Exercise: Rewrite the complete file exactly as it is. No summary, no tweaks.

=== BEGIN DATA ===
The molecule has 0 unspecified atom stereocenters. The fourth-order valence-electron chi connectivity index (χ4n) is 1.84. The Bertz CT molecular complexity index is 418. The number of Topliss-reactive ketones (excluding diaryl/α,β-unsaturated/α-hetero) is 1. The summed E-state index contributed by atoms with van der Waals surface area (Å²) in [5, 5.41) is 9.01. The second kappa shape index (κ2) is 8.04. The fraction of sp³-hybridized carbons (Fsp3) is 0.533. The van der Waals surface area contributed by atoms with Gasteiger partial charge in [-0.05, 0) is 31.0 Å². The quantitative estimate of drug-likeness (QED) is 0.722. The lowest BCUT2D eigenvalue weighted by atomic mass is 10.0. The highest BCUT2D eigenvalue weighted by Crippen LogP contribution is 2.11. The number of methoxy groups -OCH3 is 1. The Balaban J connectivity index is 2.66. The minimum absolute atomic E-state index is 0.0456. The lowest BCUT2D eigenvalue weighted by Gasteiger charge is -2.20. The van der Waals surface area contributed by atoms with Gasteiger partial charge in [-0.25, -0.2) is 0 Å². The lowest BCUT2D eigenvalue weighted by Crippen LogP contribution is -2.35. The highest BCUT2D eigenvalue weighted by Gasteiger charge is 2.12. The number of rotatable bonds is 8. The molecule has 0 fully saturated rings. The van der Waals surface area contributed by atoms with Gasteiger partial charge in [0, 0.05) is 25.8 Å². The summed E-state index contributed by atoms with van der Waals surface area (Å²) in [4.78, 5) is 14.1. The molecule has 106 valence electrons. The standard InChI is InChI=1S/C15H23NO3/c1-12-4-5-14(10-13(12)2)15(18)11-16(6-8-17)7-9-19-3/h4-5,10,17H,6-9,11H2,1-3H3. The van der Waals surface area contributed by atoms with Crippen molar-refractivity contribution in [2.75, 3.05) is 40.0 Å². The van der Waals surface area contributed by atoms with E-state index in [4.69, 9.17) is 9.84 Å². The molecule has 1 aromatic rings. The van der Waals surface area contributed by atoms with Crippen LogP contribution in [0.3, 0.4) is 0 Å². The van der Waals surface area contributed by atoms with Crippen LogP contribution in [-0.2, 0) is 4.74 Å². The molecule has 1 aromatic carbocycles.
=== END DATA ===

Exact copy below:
The molecule has 0 unspecified atom stereocenters. The fourth-order valence-electron chi connectivity index (χ4n) is 1.84. The Bertz CT molecular complexity index is 418. The number of Topliss-reactive ketones (excluding diaryl/α,β-unsaturated/α-hetero) is 1. The summed E-state index contributed by atoms with van der Waals surface area (Å²) in [5, 5.41) is 9.01. The second kappa shape index (κ2) is 8.04. The fraction of sp³-hybridized carbons (Fsp3) is 0.533. The van der Waals surface area contributed by atoms with Gasteiger partial charge in [-0.05, 0) is 31.0 Å². The quantitative estimate of drug-likeness (QED) is 0.722. The lowest BCUT2D eigenvalue weighted by atomic mass is 10.0. The highest BCUT2D eigenvalue weighted by Crippen LogP contribution is 2.11. The number of methoxy groups -OCH3 is 1. The Balaban J connectivity index is 2.66. The minimum absolute atomic E-state index is 0.0456. The lowest BCUT2D eigenvalue weighted by Gasteiger charge is -2.20. The van der Waals surface area contributed by atoms with Gasteiger partial charge in [-0.25, -0.2) is 0 Å². The lowest BCUT2D eigenvalue weighted by Crippen LogP contribution is -2.35. The highest BCUT2D eigenvalue weighted by Gasteiger charge is 2.12. The number of rotatable bonds is 8. The molecule has 0 fully saturated rings. The van der Waals surface area contributed by atoms with Gasteiger partial charge in [0, 0.05) is 25.8 Å². The summed E-state index contributed by atoms with van der Waals surface area (Å²) in [4.78, 5) is 14.1. The molecule has 106 valence electrons. The standard InChI is InChI=1S/C15H23NO3/c1-12-4-5-14(10-13(12)2)15(18)11-16(6-8-17)7-9-19-3/h4-5,10,17H,6-9,11H2,1-3H3. The van der Waals surface area contributed by atoms with Crippen molar-refractivity contribution in [2.75, 3.05) is 40.0 Å². The van der Waals surface area contributed by atoms with E-state index in [4.69, 9.17) is 9.84 Å². The molecule has 1 aromatic rings. The van der Waals surface area contributed by atoms with Crippen LogP contribution in [0.3, 0.4) is 0 Å². The van der Waals surface area contributed by atoms with Crippen LogP contribution in [-0.2, 0) is 4.74 Å². The molecule has 1 aromatic carbocycles.